The Passage East fish house stands today as part of the local community centre. It was once the actual centre of the community however, processing at one point over 38,000 herring per day and providing a vital outlet for fishermen and onshore employment too.
As a regular shopper in the Ardkeen stores, I occasionally treat myself to a breakfast of kippers. I grew up with a taste for this nutritious fish, but I have to admit, that I could never eat them in any way other than kippered. In my youth there was many a home had a kippering barrel and the smell of the fish being smoked was almost as memorable as the taste. Of course the technique was long used for fish, and none more so than in my neighbouring village of Passage East.
The story of the Passage East fish house's origins appears to rest with a man named Kirby. The gentleman wrote to the traders in the Billingsgate market pleading the case for the local fishermen, and explaining that although there were significant catches of fish in the area, there was little by way of a market.
One of those trading merchants, John L Sayers Ltd., dispatched one of their buyers to investigate. Arthur Miller was then employed on the north west coast and was suitably impressed with what he saw, to recommend a fish house be built, specifically to smoke herring (another was built in Dunmore East). Land was leased from the Marquis of Waterford in what was known as the park and a fish house was constructed.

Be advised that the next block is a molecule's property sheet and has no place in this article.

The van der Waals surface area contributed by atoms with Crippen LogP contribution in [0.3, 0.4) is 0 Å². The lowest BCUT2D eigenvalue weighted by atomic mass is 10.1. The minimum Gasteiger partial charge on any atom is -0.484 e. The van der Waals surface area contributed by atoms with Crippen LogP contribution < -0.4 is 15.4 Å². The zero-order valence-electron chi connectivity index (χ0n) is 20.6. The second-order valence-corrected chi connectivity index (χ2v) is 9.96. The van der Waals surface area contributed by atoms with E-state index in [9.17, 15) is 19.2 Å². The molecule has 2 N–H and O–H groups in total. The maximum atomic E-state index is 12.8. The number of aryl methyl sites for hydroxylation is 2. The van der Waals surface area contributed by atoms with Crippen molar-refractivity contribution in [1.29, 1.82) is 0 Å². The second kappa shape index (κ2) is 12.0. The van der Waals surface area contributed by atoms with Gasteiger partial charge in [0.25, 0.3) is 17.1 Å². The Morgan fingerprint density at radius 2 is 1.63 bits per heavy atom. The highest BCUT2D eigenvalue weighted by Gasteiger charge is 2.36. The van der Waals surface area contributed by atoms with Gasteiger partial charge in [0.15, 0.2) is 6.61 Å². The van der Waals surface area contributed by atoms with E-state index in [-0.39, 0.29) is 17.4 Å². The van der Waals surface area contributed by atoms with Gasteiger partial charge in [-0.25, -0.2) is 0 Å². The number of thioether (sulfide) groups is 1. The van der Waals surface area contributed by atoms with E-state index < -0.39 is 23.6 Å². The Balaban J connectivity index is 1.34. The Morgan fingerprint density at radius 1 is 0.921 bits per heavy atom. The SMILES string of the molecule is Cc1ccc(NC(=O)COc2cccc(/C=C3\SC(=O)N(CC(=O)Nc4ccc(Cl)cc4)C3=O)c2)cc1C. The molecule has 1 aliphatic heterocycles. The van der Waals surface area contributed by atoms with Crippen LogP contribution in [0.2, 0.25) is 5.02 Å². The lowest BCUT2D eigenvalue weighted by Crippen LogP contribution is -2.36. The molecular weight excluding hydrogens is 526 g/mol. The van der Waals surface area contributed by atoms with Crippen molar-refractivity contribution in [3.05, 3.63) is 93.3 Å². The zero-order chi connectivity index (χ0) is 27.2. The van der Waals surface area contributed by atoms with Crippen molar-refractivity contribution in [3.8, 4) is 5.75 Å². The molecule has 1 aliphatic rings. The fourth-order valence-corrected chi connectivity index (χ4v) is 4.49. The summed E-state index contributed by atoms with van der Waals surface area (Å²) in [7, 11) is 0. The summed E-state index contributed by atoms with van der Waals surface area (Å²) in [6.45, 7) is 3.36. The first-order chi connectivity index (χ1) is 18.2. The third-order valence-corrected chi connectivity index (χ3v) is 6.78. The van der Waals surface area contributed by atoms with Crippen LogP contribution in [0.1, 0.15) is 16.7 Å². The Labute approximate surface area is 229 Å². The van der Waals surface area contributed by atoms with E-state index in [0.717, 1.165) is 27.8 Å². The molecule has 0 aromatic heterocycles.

On the death of John L Sayer in 1910, Miller went into business for himself, trading in the kippering business as Arthur Miller Selected Kippers. The products were not limited to kippers however, as red herring, bloaters and cured herring were also processed.
|Photo of the women at work in Passage in the 1920s|
accessed from the book, Shadows of the Past
with permission of Andy Kelly
The fish house was also used as a trading post for the buying and distribution of other fish including salmon, lobster, mackerel, shellfish and intriguingly, to me anyway, Newfoundland dried cod. Boxes of fish were regularly transported along the road by horse and cart initially, and then truck to Waterford train station and hence to Dublin, London or the continent. The trade continued up to the death of Miller in 1953, and although the family continued with the trade for some more years, tastes and markets changed and the business finally closed.
Today the fish house remains as a reminder of that once busy and lucrative trade that created wealth both onshore and off. Much of the process of smoking is still intact and it would be wonderful to think that at some point in the future it may be rekindled. Of course Ballyhack Smoke House is now operating on the opposite side of the harbour, so at least the techniques are far from extinct.
My blog today is based on details accessed from The Irish Herring Industry - One Family's Story by Arthur E Neiland, a descendant of Arthur Miller. I accessed the piece in a collection of local information which is based at Dunmore East public library and was donated by the Barony of Gaultier Historical Society.
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